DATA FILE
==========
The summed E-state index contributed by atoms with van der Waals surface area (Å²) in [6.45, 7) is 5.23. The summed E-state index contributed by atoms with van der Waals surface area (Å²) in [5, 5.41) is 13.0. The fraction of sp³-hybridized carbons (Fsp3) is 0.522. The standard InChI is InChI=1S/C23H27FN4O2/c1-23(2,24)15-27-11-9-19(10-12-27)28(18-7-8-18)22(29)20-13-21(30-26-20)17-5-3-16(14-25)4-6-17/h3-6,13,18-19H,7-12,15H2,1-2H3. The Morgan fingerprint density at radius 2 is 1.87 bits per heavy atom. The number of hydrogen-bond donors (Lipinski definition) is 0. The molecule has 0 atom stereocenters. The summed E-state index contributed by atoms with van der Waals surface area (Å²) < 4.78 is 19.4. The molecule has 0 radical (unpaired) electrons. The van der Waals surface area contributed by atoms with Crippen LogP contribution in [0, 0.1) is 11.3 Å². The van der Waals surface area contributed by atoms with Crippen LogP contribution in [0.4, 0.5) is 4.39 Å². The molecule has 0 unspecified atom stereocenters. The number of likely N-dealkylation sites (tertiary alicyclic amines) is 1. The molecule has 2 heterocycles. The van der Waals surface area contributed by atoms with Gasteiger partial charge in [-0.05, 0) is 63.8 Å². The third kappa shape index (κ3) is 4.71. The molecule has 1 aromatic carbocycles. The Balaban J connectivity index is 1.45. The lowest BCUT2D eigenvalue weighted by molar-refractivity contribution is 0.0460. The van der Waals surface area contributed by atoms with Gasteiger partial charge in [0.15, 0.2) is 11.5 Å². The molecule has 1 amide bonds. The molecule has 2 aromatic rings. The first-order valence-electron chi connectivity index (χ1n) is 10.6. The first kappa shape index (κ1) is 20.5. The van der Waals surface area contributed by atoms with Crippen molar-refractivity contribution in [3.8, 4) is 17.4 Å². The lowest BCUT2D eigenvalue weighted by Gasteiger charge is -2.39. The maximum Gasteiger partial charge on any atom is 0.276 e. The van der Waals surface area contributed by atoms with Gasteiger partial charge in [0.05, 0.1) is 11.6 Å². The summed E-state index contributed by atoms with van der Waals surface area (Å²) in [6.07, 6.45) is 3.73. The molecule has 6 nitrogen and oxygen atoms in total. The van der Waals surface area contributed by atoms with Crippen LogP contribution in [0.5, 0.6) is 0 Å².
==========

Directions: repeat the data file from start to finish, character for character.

The summed E-state index contributed by atoms with van der Waals surface area (Å²) in [6.45, 7) is 5.23. The summed E-state index contributed by atoms with van der Waals surface area (Å²) in [5, 5.41) is 13.0. The fraction of sp³-hybridized carbons (Fsp3) is 0.522. The standard InChI is InChI=1S/C23H27FN4O2/c1-23(2,24)15-27-11-9-19(10-12-27)28(18-7-8-18)22(29)20-13-21(30-26-20)17-5-3-16(14-25)4-6-17/h3-6,13,18-19H,7-12,15H2,1-2H3. The Morgan fingerprint density at radius 2 is 1.87 bits per heavy atom. The number of hydrogen-bond donors (Lipinski definition) is 0. The molecule has 0 atom stereocenters. The summed E-state index contributed by atoms with van der Waals surface area (Å²) < 4.78 is 19.4. The molecule has 0 radical (unpaired) electrons. The van der Waals surface area contributed by atoms with Crippen LogP contribution in [0, 0.1) is 11.3 Å². The van der Waals surface area contributed by atoms with Crippen LogP contribution in [0.4, 0.5) is 4.39 Å². The molecule has 0 unspecified atom stereocenters. The number of likely N-dealkylation sites (tertiary alicyclic amines) is 1. The molecule has 2 heterocycles. The van der Waals surface area contributed by atoms with Gasteiger partial charge in [-0.05, 0) is 63.8 Å². The third kappa shape index (κ3) is 4.71. The molecule has 1 aromatic carbocycles. The Balaban J connectivity index is 1.45. The lowest BCUT2D eigenvalue weighted by molar-refractivity contribution is 0.0460. The van der Waals surface area contributed by atoms with Gasteiger partial charge in [0.15, 0.2) is 11.5 Å². The molecule has 1 amide bonds. The molecule has 2 aromatic rings. The first-order valence-electron chi connectivity index (χ1n) is 10.6. The first kappa shape index (κ1) is 20.5. The van der Waals surface area contributed by atoms with Crippen molar-refractivity contribution in [3.8, 4) is 17.4 Å². The lowest BCUT2D eigenvalue weighted by Gasteiger charge is -2.39. The maximum Gasteiger partial charge on any atom is 0.276 e. The van der Waals surface area contributed by atoms with Gasteiger partial charge in [0.05, 0.1) is 11.6 Å². The summed E-state index contributed by atoms with van der Waals surface area (Å²) in [6.07, 6.45) is 3.73. The molecule has 6 nitrogen and oxygen atoms in total. The van der Waals surface area contributed by atoms with Crippen LogP contribution in [0.5, 0.6) is 0 Å².